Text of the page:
The abbreviated 2020 MLB season ends three weeks from next Sunday.
That was fast!
I’m going to try to keep you all updated on postseason matchups, since barring collapse the Cubs are likely going to be playing in October, over the next few weeks.
Based on MLB standings after Tuesday’s games, these would be the first-round matchups if the season had ended with those games:
#8 Giants (18-19) at #1 Dodgers (27-10)
#7 Phillies (16-15) at #2 Braves (21-14)
#6 Marlins (16-15) at #3 Cubs (21-14)
#5 Cardinals (14-13) at #4 Padres (22-15)
#8 Blue Jays (18-16) at #1 Rays (25-12)
#7 Twins (21-16) at #2 Athletics (22-12)
#6 Astros (19-14) at #3 Indians (22-14)
#5 Yankees (20-14) at #4 White Sox (22-14)
This time, unlike the last time I tried this, I’ve got the tiebreakers correct — full information about the tiebreakers is here. The Cardinals currently are a couple percentage points ahead of the Marlins and Phillies. With St. Louis’ upcoming schedule (see below), that’s likely to change.
The Padres are probably the most intriguing team in this tournament, I think, especially with the massive trade they recently made. The tiebreaker between the Braves and Cubs, as of now, is “record within your own division.” Currently the Braves are 8-5 vs. the NL East and the Cubs are 7-5 within the NL Central. That could change; as long as the Cubs remain in first place they are very likely to be either the No. 2 or No. 3 seed, as the Dodgers are likely the top NL seed unless they have a complete collapse.
In the NL Central, the Brewers and Reds, both of whom were expected to be strong contenders this year, have struggled. It’s possible, of course, that one or both could go on a hot streak — remember how poorly the eventual World Series champion Nationals played early in 2019? — but they have little time left. It’s my view that the NL Central title will be won by either the Cubs or Cardinals, and right now the Cubs are in the driver’s seat. If they can win at least three of the five games at Wrigley Field this weekend, the Cubs should be well in control of the division, especially with all the doubleheaders the Cardinals still face.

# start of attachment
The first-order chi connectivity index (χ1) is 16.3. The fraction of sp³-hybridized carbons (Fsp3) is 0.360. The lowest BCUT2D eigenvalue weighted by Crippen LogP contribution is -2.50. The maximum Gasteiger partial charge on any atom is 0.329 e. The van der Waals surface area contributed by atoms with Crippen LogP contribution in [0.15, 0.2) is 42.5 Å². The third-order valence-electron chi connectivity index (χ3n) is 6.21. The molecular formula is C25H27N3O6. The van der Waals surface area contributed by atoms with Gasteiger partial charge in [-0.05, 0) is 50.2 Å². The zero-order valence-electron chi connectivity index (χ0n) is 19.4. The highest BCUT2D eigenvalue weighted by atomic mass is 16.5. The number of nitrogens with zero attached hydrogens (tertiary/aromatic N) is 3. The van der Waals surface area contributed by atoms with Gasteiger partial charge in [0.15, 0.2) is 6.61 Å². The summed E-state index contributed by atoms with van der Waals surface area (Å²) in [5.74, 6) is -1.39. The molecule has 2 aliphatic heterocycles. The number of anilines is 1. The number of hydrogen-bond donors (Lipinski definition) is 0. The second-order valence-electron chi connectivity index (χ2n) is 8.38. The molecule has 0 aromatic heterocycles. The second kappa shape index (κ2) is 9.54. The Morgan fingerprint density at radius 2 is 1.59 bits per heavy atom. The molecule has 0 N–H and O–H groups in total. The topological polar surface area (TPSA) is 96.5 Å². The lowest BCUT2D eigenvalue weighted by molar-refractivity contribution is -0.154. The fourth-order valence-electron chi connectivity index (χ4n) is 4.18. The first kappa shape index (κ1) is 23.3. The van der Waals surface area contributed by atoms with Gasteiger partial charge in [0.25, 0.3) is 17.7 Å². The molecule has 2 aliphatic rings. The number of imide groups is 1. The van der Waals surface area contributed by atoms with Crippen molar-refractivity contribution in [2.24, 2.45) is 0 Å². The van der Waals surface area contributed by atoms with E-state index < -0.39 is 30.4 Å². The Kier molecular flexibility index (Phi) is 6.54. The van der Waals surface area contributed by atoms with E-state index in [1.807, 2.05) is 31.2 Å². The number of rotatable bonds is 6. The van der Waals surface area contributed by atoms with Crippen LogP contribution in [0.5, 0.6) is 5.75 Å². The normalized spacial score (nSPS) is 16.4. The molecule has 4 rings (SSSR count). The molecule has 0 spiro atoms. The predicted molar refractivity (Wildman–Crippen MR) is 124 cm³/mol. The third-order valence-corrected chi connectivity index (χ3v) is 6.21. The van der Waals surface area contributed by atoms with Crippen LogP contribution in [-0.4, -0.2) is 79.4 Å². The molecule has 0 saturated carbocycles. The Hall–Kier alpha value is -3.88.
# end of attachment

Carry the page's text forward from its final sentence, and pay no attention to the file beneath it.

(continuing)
Here are the remaining schedules for both teams. Home games in boldface.
Cubs, 25 games (13 home, 12 road)
at Pirates (2), Cardinals (5), Reds (3), at Brewers (3), Indians (2), Twins (3), at Pirates (4), at White Sox (3)
Cardinals, 31 games* (12 home, 19 road)
at Reds (1), at Cubs (5), Twins (2), Tigers (2), Reds (3), at Brewers (5), at Pirates (5), at Royals (3), Brewers (5)
The asterisk is there because the Cardinals also might have to play a doubleheader at Detroit September 28, the day after the scheduled end of the regular season, if those games mean anything as far as playoff positioning. If they don’t, the Cardinals will play only 58 games this year.
That’s a daunting schedule for St. Louis that includes at least seven doubleheaders and possibly an eighth as noted above. Five of those twin bills are in an 11-day period from September 8-18, so even though they have an off day (September 9) in that stretch, the Cardinals will play 15 games in those 11 days. Yes, 10 of the 15 games will last only seven innings (barring extras), but the St. Louis pitching staff will still be stretched to its limit.
As noted above, the Cubs really do have the upper hand for the NL Central title. If they can finish the series vs. the Cardinals with a three- or four-game lead, they’ll have that lead with fewer than 20 games remaining and the teams don’t play each other again after next Monday.
This is a bizarre, wacky season with weird rules, COVID-19 interruptions and other strange happenings. With the caveat that I hope everyone involved stays healthy, I’d encourage everyone to embrace this year. We’ll (hopefully) never see its likes again.